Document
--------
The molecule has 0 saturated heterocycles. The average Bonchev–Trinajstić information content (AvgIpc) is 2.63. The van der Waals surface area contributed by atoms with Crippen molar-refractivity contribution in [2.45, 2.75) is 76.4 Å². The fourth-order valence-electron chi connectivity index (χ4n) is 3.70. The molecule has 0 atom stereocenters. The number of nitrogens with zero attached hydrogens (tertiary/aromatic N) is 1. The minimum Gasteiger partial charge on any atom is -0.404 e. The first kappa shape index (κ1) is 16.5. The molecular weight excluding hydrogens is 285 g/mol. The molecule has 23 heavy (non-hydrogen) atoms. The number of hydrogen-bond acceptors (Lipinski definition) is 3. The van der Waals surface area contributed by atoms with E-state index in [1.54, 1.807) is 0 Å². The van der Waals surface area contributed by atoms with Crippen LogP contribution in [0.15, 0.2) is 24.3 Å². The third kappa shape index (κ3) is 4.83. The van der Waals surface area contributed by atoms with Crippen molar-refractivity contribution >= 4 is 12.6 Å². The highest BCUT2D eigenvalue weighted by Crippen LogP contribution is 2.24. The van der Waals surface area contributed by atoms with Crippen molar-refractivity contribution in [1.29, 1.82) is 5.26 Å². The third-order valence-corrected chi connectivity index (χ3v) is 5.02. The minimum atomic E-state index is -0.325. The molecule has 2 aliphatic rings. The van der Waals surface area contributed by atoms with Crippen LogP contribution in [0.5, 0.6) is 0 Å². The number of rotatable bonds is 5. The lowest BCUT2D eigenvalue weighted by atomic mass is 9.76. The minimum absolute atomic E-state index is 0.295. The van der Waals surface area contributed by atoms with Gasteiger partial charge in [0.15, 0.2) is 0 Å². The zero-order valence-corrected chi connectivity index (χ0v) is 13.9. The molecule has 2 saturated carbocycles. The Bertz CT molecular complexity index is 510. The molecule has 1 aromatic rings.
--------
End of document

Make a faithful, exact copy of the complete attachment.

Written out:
The molecule has 0 saturated heterocycles. The average Bonchev–Trinajstić information content (AvgIpc) is 2.63. The van der Waals surface area contributed by atoms with Crippen molar-refractivity contribution in [2.45, 2.75) is 76.4 Å². The fourth-order valence-electron chi connectivity index (χ4n) is 3.70. The molecule has 0 atom stereocenters. The number of nitrogens with zero attached hydrogens (tertiary/aromatic N) is 1. The minimum Gasteiger partial charge on any atom is -0.404 e. The first kappa shape index (κ1) is 16.5. The molecular weight excluding hydrogens is 285 g/mol. The molecule has 23 heavy (non-hydrogen) atoms. The number of hydrogen-bond acceptors (Lipinski definition) is 3. The van der Waals surface area contributed by atoms with E-state index in [1.54, 1.807) is 0 Å². The van der Waals surface area contributed by atoms with Crippen LogP contribution in [0.15, 0.2) is 24.3 Å². The third kappa shape index (κ3) is 4.83. The van der Waals surface area contributed by atoms with Crippen molar-refractivity contribution >= 4 is 12.6 Å². The highest BCUT2D eigenvalue weighted by Crippen LogP contribution is 2.24. The van der Waals surface area contributed by atoms with Crippen molar-refractivity contribution in [1.29, 1.82) is 5.26 Å². The third-order valence-corrected chi connectivity index (χ3v) is 5.02. The minimum atomic E-state index is -0.325. The molecule has 2 aliphatic rings. The van der Waals surface area contributed by atoms with Crippen LogP contribution in [0.5, 0.6) is 0 Å². The number of rotatable bonds is 5. The lowest BCUT2D eigenvalue weighted by atomic mass is 9.76. The minimum absolute atomic E-state index is 0.295. The van der Waals surface area contributed by atoms with Gasteiger partial charge in [0.15, 0.2) is 0 Å². The zero-order valence-corrected chi connectivity index (χ0v) is 13.9. The molecule has 2 saturated carbocycles. The Bertz CT molecular complexity index is 510. The molecule has 1 aromatic rings.